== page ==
At the age of 23, in 1992 she returned to Maison Pic to train under her father to become a chef. He died three months later, and she moved to working the front of the house.

In 1995, the restaurant lost its third Michelin star, for which she felt she had lost “her father’s star,” and spurred her to return to the kitchen.

In 1997, Pic took control of the restaurant. She had no formal training in cooking. In 2007, she regained Maison Pic’s three Michelin stars.

This was only the fourth time anywhere that a female chef had achieved three Michelin stars.

That same year, Pic was the only woman on French newspaper Le Figaro’s list of the top twenty richest chefs in France.

In 2011 she was named the Best Female Chef by The World’s 50 Best Restaurants.

Anne-Sophie Pic’s customers queue up to pay, on average, $360 for a full food experience. Or $120 for lunch.

This is the long game of the chef.

It’s not for everyone, but it is for the many who care about creating something meaningful.

The INSIGHT, once again, is that the restaurant (or for the chef-marketer: the business they’re building) ATTRACTS the type (or quality) of the customer.

A Maison Pic customer will *never* dine in a Denny’s. Not in a million years. And the same is true in reverse.

Again: there is no right or wrong here, or better or worse, only in the perception of the various customers who CHOOSE to dine where they dine.

Our customers are no different.


Every day I see Denny’s-style online business breaking their nuts to attract customers who are seeking out fine-dining experiences run by chefs, not cooks.

Customers who are BLIND to Denny’s-style businesses.


The starting point is deciding who you want to serve.

Who are the customers you CHOOSE to do business with?

(The restaurant doesn’t come first.)

Pick the right customers you intend to serve.

If you’re after an IHOP-style customer, build an IHOP clone. Following IHOP-style recipes will prob’ly get you 80% there.

But don’t break your back, trying to attract customers not seeking that experience. That won’t work. You’ve built the wrong business.

If you seek to serve Gordon Ramsay-style customers, learn to think and behave like a marketer-chef from the get-go. Build that business.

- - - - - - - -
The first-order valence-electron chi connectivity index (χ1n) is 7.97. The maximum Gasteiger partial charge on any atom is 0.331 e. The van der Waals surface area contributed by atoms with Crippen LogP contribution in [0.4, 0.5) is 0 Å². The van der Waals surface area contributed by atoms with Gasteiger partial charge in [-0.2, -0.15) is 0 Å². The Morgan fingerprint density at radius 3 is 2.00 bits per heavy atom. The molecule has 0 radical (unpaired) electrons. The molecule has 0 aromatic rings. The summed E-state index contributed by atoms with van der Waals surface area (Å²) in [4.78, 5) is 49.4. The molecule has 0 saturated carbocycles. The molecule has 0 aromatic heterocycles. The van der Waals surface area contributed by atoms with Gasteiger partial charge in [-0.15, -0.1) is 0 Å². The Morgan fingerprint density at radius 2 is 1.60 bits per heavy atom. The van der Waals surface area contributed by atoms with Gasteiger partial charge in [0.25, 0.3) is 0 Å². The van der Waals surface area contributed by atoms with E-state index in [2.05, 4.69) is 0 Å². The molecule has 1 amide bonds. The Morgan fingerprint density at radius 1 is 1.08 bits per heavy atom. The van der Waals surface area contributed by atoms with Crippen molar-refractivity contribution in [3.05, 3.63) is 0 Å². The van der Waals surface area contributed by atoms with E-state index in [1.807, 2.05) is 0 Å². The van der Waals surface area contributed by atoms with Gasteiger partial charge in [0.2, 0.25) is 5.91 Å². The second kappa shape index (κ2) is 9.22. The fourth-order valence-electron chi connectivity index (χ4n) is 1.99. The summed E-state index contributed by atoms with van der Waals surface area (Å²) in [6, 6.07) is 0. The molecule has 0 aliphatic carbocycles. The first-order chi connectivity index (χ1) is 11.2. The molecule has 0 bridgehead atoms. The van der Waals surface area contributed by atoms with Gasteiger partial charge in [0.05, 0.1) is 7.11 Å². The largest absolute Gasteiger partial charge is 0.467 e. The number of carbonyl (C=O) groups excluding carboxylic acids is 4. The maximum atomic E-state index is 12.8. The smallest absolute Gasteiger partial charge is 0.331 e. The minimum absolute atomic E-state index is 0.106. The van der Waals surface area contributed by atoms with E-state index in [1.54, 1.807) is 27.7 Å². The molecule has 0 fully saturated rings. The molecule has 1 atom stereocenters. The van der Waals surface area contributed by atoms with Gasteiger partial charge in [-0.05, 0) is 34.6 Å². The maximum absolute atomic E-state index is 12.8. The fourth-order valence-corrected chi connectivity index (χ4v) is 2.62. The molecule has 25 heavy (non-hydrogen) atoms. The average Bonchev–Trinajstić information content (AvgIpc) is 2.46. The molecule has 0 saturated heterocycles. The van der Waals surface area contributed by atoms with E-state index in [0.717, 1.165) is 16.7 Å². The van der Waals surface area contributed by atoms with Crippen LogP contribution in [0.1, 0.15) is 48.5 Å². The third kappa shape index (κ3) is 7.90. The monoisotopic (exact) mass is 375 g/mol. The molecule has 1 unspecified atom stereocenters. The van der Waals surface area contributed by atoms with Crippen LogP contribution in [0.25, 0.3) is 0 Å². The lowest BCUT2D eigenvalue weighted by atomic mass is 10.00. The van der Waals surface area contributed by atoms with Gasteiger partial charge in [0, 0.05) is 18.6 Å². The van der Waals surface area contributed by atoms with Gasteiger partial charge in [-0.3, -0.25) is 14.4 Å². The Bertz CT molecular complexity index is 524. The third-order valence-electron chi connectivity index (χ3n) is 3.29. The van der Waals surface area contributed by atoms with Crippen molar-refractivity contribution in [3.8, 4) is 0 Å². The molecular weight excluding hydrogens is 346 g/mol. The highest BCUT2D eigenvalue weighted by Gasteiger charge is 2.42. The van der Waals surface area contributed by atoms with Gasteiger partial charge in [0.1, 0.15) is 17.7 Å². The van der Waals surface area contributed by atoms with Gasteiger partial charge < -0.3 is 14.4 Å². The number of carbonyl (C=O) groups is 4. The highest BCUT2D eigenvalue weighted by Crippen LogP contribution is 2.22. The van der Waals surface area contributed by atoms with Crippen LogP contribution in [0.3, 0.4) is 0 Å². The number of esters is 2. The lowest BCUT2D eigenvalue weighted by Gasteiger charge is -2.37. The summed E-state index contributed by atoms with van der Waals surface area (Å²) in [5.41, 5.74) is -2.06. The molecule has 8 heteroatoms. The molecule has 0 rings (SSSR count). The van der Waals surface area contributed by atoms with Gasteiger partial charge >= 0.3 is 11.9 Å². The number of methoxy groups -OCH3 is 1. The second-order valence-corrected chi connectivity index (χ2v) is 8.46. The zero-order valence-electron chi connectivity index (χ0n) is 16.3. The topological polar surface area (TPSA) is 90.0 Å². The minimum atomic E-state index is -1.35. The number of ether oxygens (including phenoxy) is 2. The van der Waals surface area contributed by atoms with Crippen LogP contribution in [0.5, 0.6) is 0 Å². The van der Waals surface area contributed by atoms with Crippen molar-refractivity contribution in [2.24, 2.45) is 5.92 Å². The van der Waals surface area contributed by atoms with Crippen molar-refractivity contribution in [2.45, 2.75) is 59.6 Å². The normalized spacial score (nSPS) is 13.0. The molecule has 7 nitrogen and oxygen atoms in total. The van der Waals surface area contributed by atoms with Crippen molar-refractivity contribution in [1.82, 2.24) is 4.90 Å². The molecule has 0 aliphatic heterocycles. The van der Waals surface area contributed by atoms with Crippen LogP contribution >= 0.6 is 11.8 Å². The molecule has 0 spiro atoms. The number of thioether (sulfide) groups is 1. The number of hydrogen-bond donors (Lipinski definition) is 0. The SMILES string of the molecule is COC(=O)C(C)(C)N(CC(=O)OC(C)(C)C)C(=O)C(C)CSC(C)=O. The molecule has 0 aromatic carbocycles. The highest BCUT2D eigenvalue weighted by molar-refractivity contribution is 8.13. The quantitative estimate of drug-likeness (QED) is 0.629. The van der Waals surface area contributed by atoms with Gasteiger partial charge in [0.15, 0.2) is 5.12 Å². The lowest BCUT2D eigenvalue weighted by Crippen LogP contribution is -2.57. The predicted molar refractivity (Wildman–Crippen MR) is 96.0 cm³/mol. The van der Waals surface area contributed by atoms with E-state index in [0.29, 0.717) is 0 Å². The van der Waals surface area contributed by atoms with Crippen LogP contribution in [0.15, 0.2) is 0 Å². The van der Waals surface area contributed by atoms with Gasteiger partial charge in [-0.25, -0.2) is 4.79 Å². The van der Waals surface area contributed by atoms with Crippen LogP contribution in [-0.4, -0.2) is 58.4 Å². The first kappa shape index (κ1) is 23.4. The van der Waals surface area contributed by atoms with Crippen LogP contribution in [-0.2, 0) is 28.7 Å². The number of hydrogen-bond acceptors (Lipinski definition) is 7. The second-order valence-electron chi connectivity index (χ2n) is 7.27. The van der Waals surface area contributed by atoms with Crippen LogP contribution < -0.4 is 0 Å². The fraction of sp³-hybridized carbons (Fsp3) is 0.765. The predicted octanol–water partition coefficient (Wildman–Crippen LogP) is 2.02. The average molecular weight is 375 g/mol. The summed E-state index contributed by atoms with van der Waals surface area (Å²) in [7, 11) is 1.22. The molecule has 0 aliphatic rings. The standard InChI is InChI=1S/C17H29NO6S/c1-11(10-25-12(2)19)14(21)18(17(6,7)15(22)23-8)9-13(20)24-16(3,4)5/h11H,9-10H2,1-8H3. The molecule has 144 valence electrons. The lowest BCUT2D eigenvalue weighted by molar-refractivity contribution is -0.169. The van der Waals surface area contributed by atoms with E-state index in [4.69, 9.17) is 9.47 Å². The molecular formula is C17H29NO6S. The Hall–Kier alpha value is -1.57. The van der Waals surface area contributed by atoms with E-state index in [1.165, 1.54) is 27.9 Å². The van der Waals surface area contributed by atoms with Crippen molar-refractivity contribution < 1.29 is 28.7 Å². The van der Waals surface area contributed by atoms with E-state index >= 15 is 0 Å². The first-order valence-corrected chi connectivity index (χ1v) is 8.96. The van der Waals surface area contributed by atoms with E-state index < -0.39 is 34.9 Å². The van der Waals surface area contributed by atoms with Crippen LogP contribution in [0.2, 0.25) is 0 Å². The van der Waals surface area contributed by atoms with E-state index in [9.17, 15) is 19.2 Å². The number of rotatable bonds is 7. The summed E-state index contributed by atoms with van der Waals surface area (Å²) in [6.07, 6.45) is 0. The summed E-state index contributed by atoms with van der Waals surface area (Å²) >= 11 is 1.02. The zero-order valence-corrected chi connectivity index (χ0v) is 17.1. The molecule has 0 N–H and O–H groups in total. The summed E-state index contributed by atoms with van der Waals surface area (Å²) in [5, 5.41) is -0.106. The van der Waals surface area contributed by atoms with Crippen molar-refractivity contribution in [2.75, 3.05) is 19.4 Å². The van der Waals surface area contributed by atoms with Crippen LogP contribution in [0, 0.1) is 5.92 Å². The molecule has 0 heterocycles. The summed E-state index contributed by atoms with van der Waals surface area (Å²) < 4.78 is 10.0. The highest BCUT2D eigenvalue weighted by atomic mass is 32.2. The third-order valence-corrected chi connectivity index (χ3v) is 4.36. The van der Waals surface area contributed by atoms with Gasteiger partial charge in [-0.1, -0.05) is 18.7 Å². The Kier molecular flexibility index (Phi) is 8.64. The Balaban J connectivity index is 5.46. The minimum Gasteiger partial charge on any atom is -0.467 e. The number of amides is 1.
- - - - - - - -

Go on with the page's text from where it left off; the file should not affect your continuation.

There’s no shortcut.

No loophole.

No secret backdoor you can buy your way through.

1000s of marketers have tried.

Years later they look back at the wreckage and wonder what went so wrong.

The “shortcut” is to get rich slowly.

Weird, I know.

Counterintuitive for sure.

Which leads me nicely to the call-to-action.

Being a chef-marketer isn’t for most people.

Most marketers choose to be “cooks” or at least choose to behave like cooks.

But because I know the type of customers I attract to my little “restaurant” here on the internet (a damn fine little establishment that serves the weird)…

There’s a pretty good chance that’s you 🙂

Top level illustration of Lean Business for Creators

I created Lean Business for Creators (LBC) for people who want to be “chefs.”

The whole idea behind LBC was to empower chef-style marketers.

People who want to build something unique, something meaningful that serves the weird.

LBC is for THREE types of people:


I’m new to all of this.

I have no business (I earn no money online yet).

I don’t know who to serve.

I don’t know what to build or how to build it.

I don’t know how to attract people worth attracting.


I already have a business.

It’s going pretty well.

But I also want to build something new on the side: a side business.

These were the two core customer profiles I created LBC to serve.

But since attracting some 660 awesome people in (from the previous two enrollments), another use case I hadn’t thought of emerged.


I have a business.

It’s doing ok-ish.

But I know I have blind spots.

I don’t know what I don’t know: I know there is leverage that I’m not seeing.

For this use case: customers are taking ideas and elements from LBC and applying it to their current business. And it’s working.

There is a lot of “how-to” in LBC, but what you don’t get is a template (recipe) you can blindly copy from.

The “Lean Business” you create with LBC will be UNIQUE TO YOU.

It’ll be like your DNA: no other “version” will exist anywhere.

There will never be 1,000 LBC clones knocking about the inter-webs that looks the same, tastes the same, smells the same, and quacks the same.


The three use cases are:

  1. new (trainee “chef-marketer” willing to do the hard work)
  2. build a side business
  3. add to your current biz

If this resonates with you, I invite you to join us.

Now go make some magic.

—André “chef” Chaperon

Yesterday a new LBC customer sent me this:

Feedback from a happy Lean Business for Creators customer

(Kevin asked for his identity not to be revealed.)